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Development of an aerosolized Mannheimia haemolytica experimental pneumonia model in clean-catch colostrum-deprived calves

Laura L. Bassel, Emily I. Kaufman, Sarah Nicole A. Alsop, Kevin J. Stinson, Joanne Hewson, Shayan Sharif, Ksenia Vulikh, Laura Siracusa, Mary Ellen Clark, Jeff L. Caswell
Veterinary microbiology 2019 v.234 pp. 34-43
Mannheimia haemolytica serotype 1, aerosols, antibodies, blood serum, bovine respiratory disease, bronchopneumonia, calves, colostrum, disease models, distress, fibrinogen, haptoglobins, histology, leukotoxins, lungs, nasal cavity, necrosis, neutrophils, oats, pathogenesis, pleurisy, serotypes, temperature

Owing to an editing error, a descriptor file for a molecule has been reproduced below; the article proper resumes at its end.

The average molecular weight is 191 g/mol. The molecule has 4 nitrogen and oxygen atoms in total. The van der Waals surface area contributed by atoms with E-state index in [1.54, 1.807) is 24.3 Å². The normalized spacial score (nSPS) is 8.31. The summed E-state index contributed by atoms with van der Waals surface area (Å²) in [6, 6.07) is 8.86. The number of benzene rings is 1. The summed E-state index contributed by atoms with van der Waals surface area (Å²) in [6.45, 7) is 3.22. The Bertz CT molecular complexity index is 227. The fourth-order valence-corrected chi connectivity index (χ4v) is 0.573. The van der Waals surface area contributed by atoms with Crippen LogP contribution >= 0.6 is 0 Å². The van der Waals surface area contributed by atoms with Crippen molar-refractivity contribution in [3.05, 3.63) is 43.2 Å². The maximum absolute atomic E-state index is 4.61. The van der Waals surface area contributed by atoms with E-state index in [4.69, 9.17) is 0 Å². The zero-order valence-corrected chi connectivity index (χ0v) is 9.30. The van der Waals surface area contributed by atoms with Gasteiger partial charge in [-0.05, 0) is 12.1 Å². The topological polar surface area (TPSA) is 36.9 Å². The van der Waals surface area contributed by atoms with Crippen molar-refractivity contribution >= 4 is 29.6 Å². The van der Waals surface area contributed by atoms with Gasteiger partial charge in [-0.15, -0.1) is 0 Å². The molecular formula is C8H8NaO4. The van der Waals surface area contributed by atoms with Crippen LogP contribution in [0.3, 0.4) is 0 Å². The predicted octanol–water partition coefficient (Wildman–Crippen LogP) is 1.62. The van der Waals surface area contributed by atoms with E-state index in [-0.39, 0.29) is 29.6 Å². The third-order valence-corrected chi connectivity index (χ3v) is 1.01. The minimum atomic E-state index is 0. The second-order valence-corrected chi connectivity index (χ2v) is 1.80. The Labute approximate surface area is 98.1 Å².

Mannheimia haemolytica is an important cause of bovine respiratory disease (BRD). BRD is usually a multifactorial disease with host factors and viral infections influencing pathogenesis. Previous studies that have attempted to experimentally induce pneumonia using aerosolized M. haemolytica alone have produced inconsistent results, yet an aerosol model would be useful to study the details of early infection and to investigate the role of innate defences in pathogenesis. The objective of these studies was to develop and characterize an aerosolized M. haemolytica disease model. In an initial study, conventionally raised calves with higher levels of antibody against M. haemolytica leukotoxin developed acute respiratory distress and diffuse alveolar damage, but did not develop bronchopneumonia, following challenge with M. haemolytica serotype 1. Clean-catch colostrum-deprived calves challenged with 1 × 1010 colony forming units of M. haemolytica serotype 1 consistently developed bronchopneumonia, with elevations in rectal temperature, serum haptoglobin, plasma fibrinogen, and blood neutrophils. Mannheimia haemolytica serotype 1 was consistently isolated from the nasal cavities and lungs of challenged calves. Despite distribution of aerosol and isolation of M. haemolytica in all lung lobes, gross lesions were mainly observed in the cranioventral area of lung. Gross and histologic lesions included neutrophilic bronchopneumonia and fibrinous pleuritis, with oat cells (necrotic neutrophils with streaming nuclei), and areas of coagulative necrosis, which are similar to lesions in naturally occurring BRD. Thus, challenge with M. haemolytica serotype 1 and use of clean-catch colostrum-deprived calves with low or absent antibody titres allowed development of an effective aerosol challenge model that induced typical clinical disease and lesions.